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Old 11-29-2014, 07:42 PM   #121
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I used to make baked chicken wings for parties that were very popular. The sauce was just Open Pit original BBQ sauce (~ 2 parts) and 1 part each Yeo's Hot and Sweet (2 separate varieties) chili sauce. These days I would season them with salt, szechuan pepper and five-spice powder, and add some sesame oil to the sauce. The flats and drummettes were separated and tips discarded.

I haven't made them in a very long time, couldn't find the Yeo's, so I wouldn't waste what little I had on the rabble. But now I live within a reasonably short drive to 3 Chinese-Korean superstores all within a few-mile section of Rt 40 in Catonsville MD. Last April when I realized that Wei Chuan had discontinued their jarred sauces (Kung Pao [the best!], Hunan, Mongolian BBQ and one other I forget), I hit them all and bought up all I could find. I was able to get empty boxes with dividers from the stockboys as I was shopping, so I didn't get home with a bunch of jars with hairline cracks, a major peeve of mine.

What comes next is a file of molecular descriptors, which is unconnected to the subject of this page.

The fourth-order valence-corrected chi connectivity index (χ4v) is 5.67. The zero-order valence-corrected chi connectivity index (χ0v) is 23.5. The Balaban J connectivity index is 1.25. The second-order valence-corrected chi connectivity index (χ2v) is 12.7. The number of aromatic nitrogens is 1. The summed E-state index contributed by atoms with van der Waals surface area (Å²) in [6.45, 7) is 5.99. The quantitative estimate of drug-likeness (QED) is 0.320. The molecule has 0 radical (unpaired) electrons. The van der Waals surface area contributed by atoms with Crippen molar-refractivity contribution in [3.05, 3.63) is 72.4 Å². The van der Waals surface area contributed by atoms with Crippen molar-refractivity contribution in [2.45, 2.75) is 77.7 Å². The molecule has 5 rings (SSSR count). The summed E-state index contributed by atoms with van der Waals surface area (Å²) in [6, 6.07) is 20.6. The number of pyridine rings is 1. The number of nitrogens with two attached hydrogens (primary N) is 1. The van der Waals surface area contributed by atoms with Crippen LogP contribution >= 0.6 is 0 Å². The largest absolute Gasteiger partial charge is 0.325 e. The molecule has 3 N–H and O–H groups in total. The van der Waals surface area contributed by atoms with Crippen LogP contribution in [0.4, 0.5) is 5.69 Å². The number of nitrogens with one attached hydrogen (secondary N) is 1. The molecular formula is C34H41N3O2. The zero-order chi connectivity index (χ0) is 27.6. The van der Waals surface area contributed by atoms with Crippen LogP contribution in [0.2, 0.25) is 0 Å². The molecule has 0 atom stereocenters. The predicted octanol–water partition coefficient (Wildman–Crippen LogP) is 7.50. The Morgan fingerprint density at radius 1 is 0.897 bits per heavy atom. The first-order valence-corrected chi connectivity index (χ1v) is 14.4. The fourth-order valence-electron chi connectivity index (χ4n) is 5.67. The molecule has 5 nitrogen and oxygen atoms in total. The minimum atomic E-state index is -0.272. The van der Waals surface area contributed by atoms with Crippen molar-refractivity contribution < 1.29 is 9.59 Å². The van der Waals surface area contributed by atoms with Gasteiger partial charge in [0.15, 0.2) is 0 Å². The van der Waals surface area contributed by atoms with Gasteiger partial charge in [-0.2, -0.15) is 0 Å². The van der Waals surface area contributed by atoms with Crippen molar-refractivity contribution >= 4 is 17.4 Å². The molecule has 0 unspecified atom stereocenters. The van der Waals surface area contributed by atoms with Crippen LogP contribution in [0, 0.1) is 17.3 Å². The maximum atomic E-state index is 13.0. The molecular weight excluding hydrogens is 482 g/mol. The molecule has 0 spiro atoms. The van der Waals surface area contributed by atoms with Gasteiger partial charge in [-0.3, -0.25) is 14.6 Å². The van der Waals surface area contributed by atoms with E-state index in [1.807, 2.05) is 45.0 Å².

I think that was when I found out the food.com forums had disappeared, I was going to post a headsup so people could get them while they could. I've never been one to make something from scratch if there was a perfectly good commercial version (for intermediate ingredients at least).
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Old 11-30-2014, 12:19 AM   #122
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I've never been one to make something from scratch if there was a perfectly good commercial version (for intermediate ingredients at least).
I'm just the opposite--I prefer to make things from scratch. Maybe it is because I live on a tight budget, but really it is because I have a lot of sensitivities to additives and chemicals.

I have learned that my "signature dish" is my homemade kimchi. Given that I'm of Scandinavian decent, that makes me laugh, but my friends keep asking me if I have a some kimchi to spare! Ha-ha. Blonde and blue-eyed girl makes great kimchi.
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Old 11-30-2014, 12:59 AM   #123
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It's the purple hair...
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Old 11-30-2014, 07:48 AM   #124
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It's the purple hair...
I think you're right
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Old 11-30-2014, 08:19 AM   #125